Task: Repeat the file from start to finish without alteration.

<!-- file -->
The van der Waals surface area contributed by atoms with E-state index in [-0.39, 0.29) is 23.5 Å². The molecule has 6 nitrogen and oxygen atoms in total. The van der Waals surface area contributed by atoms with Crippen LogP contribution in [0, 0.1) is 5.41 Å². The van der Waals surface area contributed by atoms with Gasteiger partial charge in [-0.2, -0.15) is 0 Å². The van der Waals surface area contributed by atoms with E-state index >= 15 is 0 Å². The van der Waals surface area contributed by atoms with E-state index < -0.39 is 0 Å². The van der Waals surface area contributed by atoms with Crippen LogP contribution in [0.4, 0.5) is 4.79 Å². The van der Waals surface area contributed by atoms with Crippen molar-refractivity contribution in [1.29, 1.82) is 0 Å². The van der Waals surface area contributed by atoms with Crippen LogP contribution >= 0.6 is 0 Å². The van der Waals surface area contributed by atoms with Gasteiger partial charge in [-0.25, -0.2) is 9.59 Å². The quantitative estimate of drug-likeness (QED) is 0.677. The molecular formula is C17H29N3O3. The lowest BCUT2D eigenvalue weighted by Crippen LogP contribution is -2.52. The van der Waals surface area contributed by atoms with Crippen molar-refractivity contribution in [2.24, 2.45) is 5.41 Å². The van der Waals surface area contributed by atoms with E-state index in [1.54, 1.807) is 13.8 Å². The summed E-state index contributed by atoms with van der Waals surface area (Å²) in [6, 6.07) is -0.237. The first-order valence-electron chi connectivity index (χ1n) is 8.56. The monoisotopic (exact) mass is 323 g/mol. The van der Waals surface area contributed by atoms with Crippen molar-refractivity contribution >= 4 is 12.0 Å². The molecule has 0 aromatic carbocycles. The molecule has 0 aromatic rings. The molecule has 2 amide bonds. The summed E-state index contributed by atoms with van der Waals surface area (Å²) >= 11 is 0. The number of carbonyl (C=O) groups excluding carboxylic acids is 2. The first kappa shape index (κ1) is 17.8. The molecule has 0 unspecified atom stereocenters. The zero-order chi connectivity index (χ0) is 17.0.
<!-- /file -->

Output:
The van der Waals surface area contributed by atoms with E-state index in [-0.39, 0.29) is 23.5 Å². The molecule has 6 nitrogen and oxygen atoms in total. The van der Waals surface area contributed by atoms with Crippen LogP contribution in [0, 0.1) is 5.41 Å². The van der Waals surface area contributed by atoms with Gasteiger partial charge in [-0.2, -0.15) is 0 Å². The van der Waals surface area contributed by atoms with E-state index >= 15 is 0 Å². The van der Waals surface area contributed by atoms with E-state index < -0.39 is 0 Å². The van der Waals surface area contributed by atoms with Crippen LogP contribution in [0.4, 0.5) is 4.79 Å². The van der Waals surface area contributed by atoms with Crippen molar-refractivity contribution in [1.29, 1.82) is 0 Å². The van der Waals surface area contributed by atoms with Crippen LogP contribution >= 0.6 is 0 Å². The van der Waals surface area contributed by atoms with Gasteiger partial charge in [-0.25, -0.2) is 9.59 Å². The quantitative estimate of drug-likeness (QED) is 0.677. The molecular formula is C17H29N3O3. The lowest BCUT2D eigenvalue weighted by Crippen LogP contribution is -2.52. The van der Waals surface area contributed by atoms with Crippen molar-refractivity contribution in [2.24, 2.45) is 5.41 Å². The van der Waals surface area contributed by atoms with E-state index in [1.54, 1.807) is 13.8 Å². The summed E-state index contributed by atoms with van der Waals surface area (Å²) in [6, 6.07) is -0.237. The first-order valence-electron chi connectivity index (χ1n) is 8.56. The monoisotopic (exact) mass is 323 g/mol. The van der Waals surface area contributed by atoms with Crippen molar-refractivity contribution >= 4 is 12.0 Å². The molecule has 0 aromatic carbocycles. The molecule has 0 aromatic rings. The molecule has 2 amide bonds. The summed E-state index contributed by atoms with van der Waals surface area (Å²) >= 11 is 0. The number of carbonyl (C=O) groups excluding carboxylic acids is 2. The first kappa shape index (κ1) is 17.8. The molecule has 0 unspecified atom stereocenters. The zero-order chi connectivity index (χ0) is 17.0.